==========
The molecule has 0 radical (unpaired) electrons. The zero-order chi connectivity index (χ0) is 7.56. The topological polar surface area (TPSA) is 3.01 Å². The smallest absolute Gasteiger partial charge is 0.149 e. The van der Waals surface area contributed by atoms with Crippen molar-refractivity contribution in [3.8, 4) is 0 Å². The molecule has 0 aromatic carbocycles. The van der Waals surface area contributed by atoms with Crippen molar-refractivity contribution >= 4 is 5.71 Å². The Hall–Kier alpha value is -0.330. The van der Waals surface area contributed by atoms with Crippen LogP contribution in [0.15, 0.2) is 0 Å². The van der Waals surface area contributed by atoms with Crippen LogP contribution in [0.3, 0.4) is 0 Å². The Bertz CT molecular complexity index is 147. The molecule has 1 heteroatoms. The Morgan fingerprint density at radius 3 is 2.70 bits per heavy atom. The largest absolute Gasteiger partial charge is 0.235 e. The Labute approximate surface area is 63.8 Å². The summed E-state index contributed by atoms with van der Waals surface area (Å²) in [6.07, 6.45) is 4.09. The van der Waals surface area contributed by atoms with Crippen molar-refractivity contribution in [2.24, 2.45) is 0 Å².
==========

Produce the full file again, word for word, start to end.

The molecule has 0 radical (unpaired) electrons. The zero-order chi connectivity index (χ0) is 7.56. The topological polar surface area (TPSA) is 3.01 Å². The smallest absolute Gasteiger partial charge is 0.149 e. The van der Waals surface area contributed by atoms with Crippen molar-refractivity contribution in [3.8, 4) is 0 Å². The molecule has 0 aromatic carbocycles. The van der Waals surface area contributed by atoms with Crippen molar-refractivity contribution >= 4 is 5.71 Å². The Hall–Kier alpha value is -0.330. The van der Waals surface area contributed by atoms with Crippen LogP contribution in [0.15, 0.2) is 0 Å². The van der Waals surface area contributed by atoms with Crippen LogP contribution in [0.3, 0.4) is 0 Å². The Bertz CT molecular complexity index is 147. The molecule has 1 heteroatoms. The Morgan fingerprint density at radius 3 is 2.70 bits per heavy atom. The largest absolute Gasteiger partial charge is 0.235 e. The Labute approximate surface area is 63.8 Å². The summed E-state index contributed by atoms with van der Waals surface area (Å²) in [6.07, 6.45) is 4.09. The van der Waals surface area contributed by atoms with Crippen molar-refractivity contribution in [2.24, 2.45) is 0 Å².